Brussels, 15 February 2021
Right to disconnect
Following the adoption of a resolution on this subject by the European Parliament,
The Commission must now present a proposal for a bill on the right to disconnect
On January 21, the European Parliament (EP) adopted the resolution concerning recommendations to the Commission on the right to disconnect ( 2019/2181(INL) ) since, to date, there is no legislation on this subject.
With this resolution, the EP wants to protect the fundamental right of workers to disconnect and not to be available after office hours.
R&D was the first Union to demand the Right to Disconnect in order to preserve the health of the staff during this health crisis (see: Le Renard Déchaîne special Right to Disconnect ). We are receiving more and more complaints from colleagues who find themselves overworked by their service, no longer being able to preserve their privacy and finding themselves on the verge of professional burnout and / or plagued by health issues such as musculoskeletal problems.
A culture of “permanent connection”
It is thanks to the digital tools that generalized teleworking has been made possible during this health crisis resulting in increased flexibility to services and staff, greater autonomy, and the potential to improve work-life balance and reduced commuting times,
However, these digital tools have created a culture of “permanent connection” with its drawbacks such as a number of ethical, legal and employment related challenges, such as intensifying work and extending working hours, thus blurring the boundaries between work and private life (see resolution point B). Workers become available at all hours …
MEPs stress that this can have a detrimental effect on:
- · workers’ fundamental rights and fair working conditions,
- · limitation of working time,
- · work-life balance,
- · physical and mental health,
- · safety at work,
- · well-being…
In addition, MEPs recall that “the use of digital tools for extended periods of time may cause a reduction of concentration as well as cognitive and emotional overload; whereas monotonous repetitive manipulations and static posture over long periods of time may lead to muscle strain and musculoskeletal disorders; whereas the International Agency for Research on Cancer has classified radio-frequency radiation as a possible carcinogenic; whereas pregnant women may be at particular risk when exposed to radio-frequency radiation … that excessive use of technological devices can aggravate phenomena such as isolation, techno-addiction, sleep deprivation, emotional exhaustion, anxiety and burnout … as well as increased monitoring of the worker by way of these new intrusive technologies.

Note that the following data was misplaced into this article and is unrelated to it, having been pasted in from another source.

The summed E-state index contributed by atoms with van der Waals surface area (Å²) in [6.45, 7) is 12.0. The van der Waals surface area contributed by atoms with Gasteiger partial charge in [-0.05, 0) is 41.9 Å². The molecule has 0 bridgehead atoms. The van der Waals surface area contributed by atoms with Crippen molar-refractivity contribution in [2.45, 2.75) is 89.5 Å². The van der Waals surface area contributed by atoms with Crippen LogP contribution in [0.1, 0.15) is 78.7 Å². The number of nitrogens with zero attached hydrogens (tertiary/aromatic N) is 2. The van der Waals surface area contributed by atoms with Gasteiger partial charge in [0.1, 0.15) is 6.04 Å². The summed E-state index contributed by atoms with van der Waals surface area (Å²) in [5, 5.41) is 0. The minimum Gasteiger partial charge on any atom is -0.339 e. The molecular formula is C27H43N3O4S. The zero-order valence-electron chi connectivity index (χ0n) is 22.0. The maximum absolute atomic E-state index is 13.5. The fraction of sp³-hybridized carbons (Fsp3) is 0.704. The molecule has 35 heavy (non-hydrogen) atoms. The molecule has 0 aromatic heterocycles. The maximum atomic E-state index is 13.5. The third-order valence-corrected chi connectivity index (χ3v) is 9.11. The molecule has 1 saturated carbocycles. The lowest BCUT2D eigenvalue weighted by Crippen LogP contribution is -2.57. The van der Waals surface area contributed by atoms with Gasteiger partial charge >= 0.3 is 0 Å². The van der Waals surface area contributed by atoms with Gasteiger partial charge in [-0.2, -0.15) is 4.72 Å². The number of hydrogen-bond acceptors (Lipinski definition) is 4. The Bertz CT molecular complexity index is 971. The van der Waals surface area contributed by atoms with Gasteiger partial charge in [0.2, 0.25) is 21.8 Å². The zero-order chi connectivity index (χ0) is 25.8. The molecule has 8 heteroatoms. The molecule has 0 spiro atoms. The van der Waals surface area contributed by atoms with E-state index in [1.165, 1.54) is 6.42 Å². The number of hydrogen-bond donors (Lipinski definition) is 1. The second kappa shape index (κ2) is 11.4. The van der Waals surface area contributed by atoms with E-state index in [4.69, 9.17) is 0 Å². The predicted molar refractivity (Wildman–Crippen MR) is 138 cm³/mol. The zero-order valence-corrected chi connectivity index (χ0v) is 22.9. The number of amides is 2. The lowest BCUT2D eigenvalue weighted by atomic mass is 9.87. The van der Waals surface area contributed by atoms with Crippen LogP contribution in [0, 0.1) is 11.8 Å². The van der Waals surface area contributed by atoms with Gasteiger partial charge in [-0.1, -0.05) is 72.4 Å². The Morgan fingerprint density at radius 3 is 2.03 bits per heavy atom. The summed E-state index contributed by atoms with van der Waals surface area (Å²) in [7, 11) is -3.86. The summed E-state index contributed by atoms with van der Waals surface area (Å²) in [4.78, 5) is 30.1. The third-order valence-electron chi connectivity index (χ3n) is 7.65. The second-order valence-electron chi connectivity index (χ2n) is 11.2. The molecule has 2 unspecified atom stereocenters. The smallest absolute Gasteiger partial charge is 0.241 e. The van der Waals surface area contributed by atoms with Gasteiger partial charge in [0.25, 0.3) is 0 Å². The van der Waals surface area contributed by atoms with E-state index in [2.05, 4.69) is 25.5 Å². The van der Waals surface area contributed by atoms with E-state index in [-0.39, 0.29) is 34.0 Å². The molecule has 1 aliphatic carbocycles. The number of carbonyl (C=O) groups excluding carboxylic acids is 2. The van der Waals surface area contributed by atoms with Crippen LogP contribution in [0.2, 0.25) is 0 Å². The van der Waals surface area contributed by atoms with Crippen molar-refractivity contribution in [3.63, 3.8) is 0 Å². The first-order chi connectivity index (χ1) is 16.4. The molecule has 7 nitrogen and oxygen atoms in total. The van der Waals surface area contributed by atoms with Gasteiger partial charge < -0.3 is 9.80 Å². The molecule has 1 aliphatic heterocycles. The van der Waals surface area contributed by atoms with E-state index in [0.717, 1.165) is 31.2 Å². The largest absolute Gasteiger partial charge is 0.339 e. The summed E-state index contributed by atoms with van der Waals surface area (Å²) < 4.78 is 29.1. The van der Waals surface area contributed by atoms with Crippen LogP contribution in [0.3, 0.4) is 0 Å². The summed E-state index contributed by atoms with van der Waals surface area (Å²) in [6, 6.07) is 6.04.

The right to disconnect: a fundamental right also for the European Commission!
In order to remedy all these risks generated by the “permanent connection” of the staff, R&D calls on Commissioner Hahn to set up a real policy on the Right to disconnect within the Institution, especially since the health crisis continues and it is highly likely that the staff will opt for more teleworking when they return to normal life, by following the following recommendations:
- · Define a time slot when staff will be available and which is respected by the services
- · Do not exceed 48 hours of work per week while preserving 11 hours of interruption between working days and having the possibility of recovering overtime
- · Prohibit work during free time, holidays, illness …
- · Prohibit all meetings ending after 5:30 p.m.
- · Prohibit any possibility of surveillance using digital technologies
- · Train staff on these new tools so that they can work satisfactorily and efficiently without overworking colleagues who have mastered them
- · Establish a framework regulating the minimum requirements for voluntary teleworking
- · Evaluate the psychosocial risks due to this new model of work
- · Establish a real social dialogue in order to design and adopt a reference text
R&D supports the recommendations of the European Parliament and invites the Commission, as requested by the EP, to include the right to disconnect in its new strategy on health and safety at work and to expressly develop new psychosocial measures and actions in the context of health and safety at work, and to present a proposal for a bill on the right to disconnect.